Is there life on Mars, and will it like being photographed?

A British-built rover is set to look for signs of life on the Red Planet, with the help of an alien-hunting camera, the UK Telegraph reported Monday.

The European Space Agency’s ExoMars vehicle is set to land on March 19, 2021, and will begin scouring the Martian surface for signs of extraterrestrials about 10 days later — with a “Pan-Cam,” designed by researchers at University College London.

Strapped to the top of the rover, the “Pan-Cam” system will use special filters to scan the planet’s surface for minerals that would prove there was once liquid capable of sustaining organisms on Mars.

If a watery location is discovered, the machine will travel to the spot and drill six-and-a-half feet down to take samples.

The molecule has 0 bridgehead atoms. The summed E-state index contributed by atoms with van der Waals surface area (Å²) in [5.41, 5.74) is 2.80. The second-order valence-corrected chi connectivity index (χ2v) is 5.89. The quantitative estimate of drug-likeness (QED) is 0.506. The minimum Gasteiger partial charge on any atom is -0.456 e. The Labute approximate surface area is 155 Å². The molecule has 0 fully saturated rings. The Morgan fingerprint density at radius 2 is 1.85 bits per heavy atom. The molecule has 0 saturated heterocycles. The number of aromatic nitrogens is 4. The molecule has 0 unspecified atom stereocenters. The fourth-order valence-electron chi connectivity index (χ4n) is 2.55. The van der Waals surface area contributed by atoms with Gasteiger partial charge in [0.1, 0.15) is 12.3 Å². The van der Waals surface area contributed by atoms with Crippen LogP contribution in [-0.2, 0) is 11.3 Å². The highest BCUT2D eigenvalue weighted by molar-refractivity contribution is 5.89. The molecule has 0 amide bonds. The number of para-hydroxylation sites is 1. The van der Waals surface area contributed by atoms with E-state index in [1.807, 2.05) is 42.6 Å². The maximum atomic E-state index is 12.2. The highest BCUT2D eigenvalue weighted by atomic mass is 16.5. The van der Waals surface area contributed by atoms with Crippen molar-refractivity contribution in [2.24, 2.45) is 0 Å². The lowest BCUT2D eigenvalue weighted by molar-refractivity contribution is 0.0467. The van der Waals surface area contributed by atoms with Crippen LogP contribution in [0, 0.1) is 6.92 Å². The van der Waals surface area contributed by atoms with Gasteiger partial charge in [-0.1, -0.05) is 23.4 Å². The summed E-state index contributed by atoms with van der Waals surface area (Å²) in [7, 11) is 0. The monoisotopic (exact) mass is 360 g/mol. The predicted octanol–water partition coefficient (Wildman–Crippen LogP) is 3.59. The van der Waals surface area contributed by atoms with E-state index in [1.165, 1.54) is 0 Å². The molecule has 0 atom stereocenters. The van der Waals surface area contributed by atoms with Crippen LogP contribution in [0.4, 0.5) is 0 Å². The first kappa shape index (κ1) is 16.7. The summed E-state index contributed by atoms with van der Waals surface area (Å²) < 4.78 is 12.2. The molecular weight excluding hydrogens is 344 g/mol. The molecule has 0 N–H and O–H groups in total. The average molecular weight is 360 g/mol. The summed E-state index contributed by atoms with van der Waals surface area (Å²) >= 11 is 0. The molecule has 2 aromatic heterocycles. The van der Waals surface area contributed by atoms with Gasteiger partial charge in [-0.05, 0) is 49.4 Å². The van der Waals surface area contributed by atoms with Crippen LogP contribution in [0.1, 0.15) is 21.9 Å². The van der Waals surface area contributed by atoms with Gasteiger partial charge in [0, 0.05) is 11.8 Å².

Bits of the Martian rocks will then be fed through a gap in the rover to a mobile lab, where they’ll be crushed up and tested for organic matter.

Any proof of life or past life could come within months of the rover landing.

“Mars was once covered in water just like the Earth,” said Mary Carter, Pan-Cam project manager at UCL. “At the same time, life was developing on Earth [so] potentially life could have been developing on Mars.”

Engineers at Airbus in Hertfordshire will be installing the “Pan-Cam” system on the rover this week, before it is sent to be tested in Toulouse, France, later this month.

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